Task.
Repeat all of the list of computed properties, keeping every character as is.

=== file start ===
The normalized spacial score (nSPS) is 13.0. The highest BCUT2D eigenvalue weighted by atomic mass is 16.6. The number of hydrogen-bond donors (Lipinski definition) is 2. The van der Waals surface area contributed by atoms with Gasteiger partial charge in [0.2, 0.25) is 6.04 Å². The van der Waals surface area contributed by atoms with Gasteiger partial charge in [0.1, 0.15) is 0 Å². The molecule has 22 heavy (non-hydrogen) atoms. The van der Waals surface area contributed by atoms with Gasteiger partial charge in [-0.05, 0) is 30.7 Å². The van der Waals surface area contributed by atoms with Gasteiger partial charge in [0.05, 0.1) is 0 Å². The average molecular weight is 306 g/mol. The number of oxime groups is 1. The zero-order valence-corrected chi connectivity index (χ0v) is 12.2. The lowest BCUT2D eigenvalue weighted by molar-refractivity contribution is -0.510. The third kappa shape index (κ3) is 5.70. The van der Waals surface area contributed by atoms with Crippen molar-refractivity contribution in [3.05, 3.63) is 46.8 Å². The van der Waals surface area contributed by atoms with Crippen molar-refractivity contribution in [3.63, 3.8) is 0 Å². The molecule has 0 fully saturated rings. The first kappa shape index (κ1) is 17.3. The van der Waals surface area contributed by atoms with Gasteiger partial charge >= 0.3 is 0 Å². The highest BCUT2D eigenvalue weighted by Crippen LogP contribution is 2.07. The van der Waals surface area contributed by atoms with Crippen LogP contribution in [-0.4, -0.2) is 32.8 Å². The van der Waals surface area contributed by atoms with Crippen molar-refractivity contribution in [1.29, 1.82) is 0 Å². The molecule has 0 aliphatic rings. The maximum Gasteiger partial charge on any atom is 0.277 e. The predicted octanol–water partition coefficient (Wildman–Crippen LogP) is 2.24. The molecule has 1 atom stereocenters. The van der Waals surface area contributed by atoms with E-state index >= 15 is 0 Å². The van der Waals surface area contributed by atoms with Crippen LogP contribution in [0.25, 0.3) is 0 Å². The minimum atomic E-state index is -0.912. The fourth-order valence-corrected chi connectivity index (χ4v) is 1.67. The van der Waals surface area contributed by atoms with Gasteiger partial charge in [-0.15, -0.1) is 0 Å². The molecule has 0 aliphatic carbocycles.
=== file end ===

The normalized spacial score (nSPS) is 13.0. The highest BCUT2D eigenvalue weighted by atomic mass is 16.6. The number of hydrogen-bond donors (Lipinski definition) is 2. The van der Waals surface area contributed by atoms with Gasteiger partial charge in [0.2, 0.25) is 6.04 Å². The van der Waals surface area contributed by atoms with Gasteiger partial charge in [0.1, 0.15) is 0 Å². The molecule has 22 heavy (non-hydrogen) atoms. The van der Waals surface area contributed by atoms with Gasteiger partial charge in [-0.05, 0) is 30.7 Å². The van der Waals surface area contributed by atoms with Gasteiger partial charge in [0.05, 0.1) is 0 Å². The average molecular weight is 306 g/mol. The number of oxime groups is 1. The zero-order valence-corrected chi connectivity index (χ0v) is 12.2. The lowest BCUT2D eigenvalue weighted by molar-refractivity contribution is -0.510. The third kappa shape index (κ3) is 5.70. The van der Waals surface area contributed by atoms with Crippen molar-refractivity contribution in [3.05, 3.63) is 46.8 Å². The van der Waals surface area contributed by atoms with Crippen molar-refractivity contribution in [3.63, 3.8) is 0 Å². The molecule has 0 fully saturated rings. The first kappa shape index (κ1) is 17.3. The van der Waals surface area contributed by atoms with Gasteiger partial charge >= 0.3 is 0 Å². The highest BCUT2D eigenvalue weighted by Crippen LogP contribution is 2.07. The van der Waals surface area contributed by atoms with Crippen LogP contribution in [-0.4, -0.2) is 32.8 Å². The van der Waals surface area contributed by atoms with Crippen molar-refractivity contribution in [1.29, 1.82) is 0 Å². The molecule has 0 aliphatic rings. The maximum Gasteiger partial charge on any atom is 0.277 e. The predicted octanol–water partition coefficient (Wildman–Crippen LogP) is 2.24. The molecule has 1 atom stereocenters. The van der Waals surface area contributed by atoms with E-state index >= 15 is 0 Å². The van der Waals surface area contributed by atoms with Crippen LogP contribution in [0.25, 0.3) is 0 Å². The minimum atomic E-state index is -0.912. The fourth-order valence-corrected chi connectivity index (χ4v) is 1.67. The van der Waals surface area contributed by atoms with Gasteiger partial charge in [-0.15, -0.1) is 0 Å². The molecule has 0 aliphatic carbocycles.